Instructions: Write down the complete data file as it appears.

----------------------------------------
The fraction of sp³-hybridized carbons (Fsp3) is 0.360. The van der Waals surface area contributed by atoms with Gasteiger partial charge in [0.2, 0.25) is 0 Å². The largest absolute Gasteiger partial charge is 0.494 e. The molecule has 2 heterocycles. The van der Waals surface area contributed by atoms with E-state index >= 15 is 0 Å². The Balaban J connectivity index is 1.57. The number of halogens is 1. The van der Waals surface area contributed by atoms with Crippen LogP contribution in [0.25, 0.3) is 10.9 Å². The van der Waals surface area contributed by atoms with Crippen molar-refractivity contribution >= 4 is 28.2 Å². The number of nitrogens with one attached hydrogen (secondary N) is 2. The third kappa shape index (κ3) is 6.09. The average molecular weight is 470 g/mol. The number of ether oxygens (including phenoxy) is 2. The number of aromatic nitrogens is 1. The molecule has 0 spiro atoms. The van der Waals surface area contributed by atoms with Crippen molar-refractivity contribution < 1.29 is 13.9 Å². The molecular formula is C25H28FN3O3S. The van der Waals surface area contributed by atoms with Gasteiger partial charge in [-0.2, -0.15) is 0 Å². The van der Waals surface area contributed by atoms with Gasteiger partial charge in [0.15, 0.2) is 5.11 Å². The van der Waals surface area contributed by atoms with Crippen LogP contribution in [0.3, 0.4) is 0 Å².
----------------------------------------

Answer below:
The fraction of sp³-hybridized carbons (Fsp3) is 0.360. The van der Waals surface area contributed by atoms with Gasteiger partial charge in [0.2, 0.25) is 0 Å². The largest absolute Gasteiger partial charge is 0.494 e. The molecule has 2 heterocycles. The van der Waals surface area contributed by atoms with E-state index >= 15 is 0 Å². The Balaban J connectivity index is 1.57. The number of halogens is 1. The van der Waals surface area contributed by atoms with Crippen LogP contribution in [0.25, 0.3) is 10.9 Å². The van der Waals surface area contributed by atoms with Crippen molar-refractivity contribution >= 4 is 28.2 Å². The number of nitrogens with one attached hydrogen (secondary N) is 2. The third kappa shape index (κ3) is 6.09. The average molecular weight is 470 g/mol. The number of ether oxygens (including phenoxy) is 2. The number of aromatic nitrogens is 1. The molecule has 0 spiro atoms. The van der Waals surface area contributed by atoms with Crippen molar-refractivity contribution < 1.29 is 13.9 Å². The molecular formula is C25H28FN3O3S. The van der Waals surface area contributed by atoms with Gasteiger partial charge in [-0.2, -0.15) is 0 Å². The van der Waals surface area contributed by atoms with Gasteiger partial charge in [0.15, 0.2) is 5.11 Å². The van der Waals surface area contributed by atoms with Crippen LogP contribution in [0.3, 0.4) is 0 Å².